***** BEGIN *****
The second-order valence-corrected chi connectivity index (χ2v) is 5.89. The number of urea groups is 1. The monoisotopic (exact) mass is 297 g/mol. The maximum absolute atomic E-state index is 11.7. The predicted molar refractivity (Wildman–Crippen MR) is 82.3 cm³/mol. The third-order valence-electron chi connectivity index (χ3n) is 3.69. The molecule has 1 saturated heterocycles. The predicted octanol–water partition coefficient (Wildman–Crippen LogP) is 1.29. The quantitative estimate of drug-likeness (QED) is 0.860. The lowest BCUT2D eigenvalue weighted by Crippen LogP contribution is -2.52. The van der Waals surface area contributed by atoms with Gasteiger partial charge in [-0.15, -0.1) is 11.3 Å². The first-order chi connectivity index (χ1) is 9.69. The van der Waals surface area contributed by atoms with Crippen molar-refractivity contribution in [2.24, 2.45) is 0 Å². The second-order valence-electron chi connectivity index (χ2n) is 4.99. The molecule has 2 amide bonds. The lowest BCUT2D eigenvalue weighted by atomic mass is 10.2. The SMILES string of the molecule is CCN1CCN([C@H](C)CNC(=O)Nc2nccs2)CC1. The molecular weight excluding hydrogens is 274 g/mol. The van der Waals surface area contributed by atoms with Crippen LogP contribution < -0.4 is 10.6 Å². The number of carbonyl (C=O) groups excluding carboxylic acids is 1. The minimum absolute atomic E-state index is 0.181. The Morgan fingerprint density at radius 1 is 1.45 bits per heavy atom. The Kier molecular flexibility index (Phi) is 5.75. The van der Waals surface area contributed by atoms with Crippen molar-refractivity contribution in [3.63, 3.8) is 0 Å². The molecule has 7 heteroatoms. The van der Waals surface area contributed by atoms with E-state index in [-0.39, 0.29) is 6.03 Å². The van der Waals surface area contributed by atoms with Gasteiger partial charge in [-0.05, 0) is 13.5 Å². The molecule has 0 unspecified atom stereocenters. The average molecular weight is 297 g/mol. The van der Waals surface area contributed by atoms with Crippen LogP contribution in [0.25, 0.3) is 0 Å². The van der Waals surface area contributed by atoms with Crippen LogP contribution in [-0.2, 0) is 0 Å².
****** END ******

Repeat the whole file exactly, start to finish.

The second-order valence-corrected chi connectivity index (χ2v) is 5.89. The number of urea groups is 1. The monoisotopic (exact) mass is 297 g/mol. The maximum absolute atomic E-state index is 11.7. The predicted molar refractivity (Wildman–Crippen MR) is 82.3 cm³/mol. The third-order valence-electron chi connectivity index (χ3n) is 3.69. The molecule has 1 saturated heterocycles. The predicted octanol–water partition coefficient (Wildman–Crippen LogP) is 1.29. The quantitative estimate of drug-likeness (QED) is 0.860. The lowest BCUT2D eigenvalue weighted by Crippen LogP contribution is -2.52. The van der Waals surface area contributed by atoms with Gasteiger partial charge in [-0.15, -0.1) is 11.3 Å². The first-order chi connectivity index (χ1) is 9.69. The van der Waals surface area contributed by atoms with Crippen molar-refractivity contribution in [2.24, 2.45) is 0 Å². The second-order valence-electron chi connectivity index (χ2n) is 4.99. The molecule has 2 amide bonds. The lowest BCUT2D eigenvalue weighted by atomic mass is 10.2. The SMILES string of the molecule is CCN1CCN([C@H](C)CNC(=O)Nc2nccs2)CC1. The molecular weight excluding hydrogens is 274 g/mol. The van der Waals surface area contributed by atoms with Crippen LogP contribution < -0.4 is 10.6 Å². The number of carbonyl (C=O) groups excluding carboxylic acids is 1. The minimum absolute atomic E-state index is 0.181. The Morgan fingerprint density at radius 1 is 1.45 bits per heavy atom. The Kier molecular flexibility index (Phi) is 5.75. The van der Waals surface area contributed by atoms with Crippen molar-refractivity contribution in [3.63, 3.8) is 0 Å². The molecule has 7 heteroatoms. The van der Waals surface area contributed by atoms with E-state index in [-0.39, 0.29) is 6.03 Å². The van der Waals surface area contributed by atoms with Gasteiger partial charge in [-0.05, 0) is 13.5 Å². The molecule has 0 unspecified atom stereocenters. The average molecular weight is 297 g/mol. The van der Waals surface area contributed by atoms with Crippen LogP contribution in [0.25, 0.3) is 0 Å². The van der Waals surface area contributed by atoms with Crippen LogP contribution in [-0.2, 0) is 0 Å².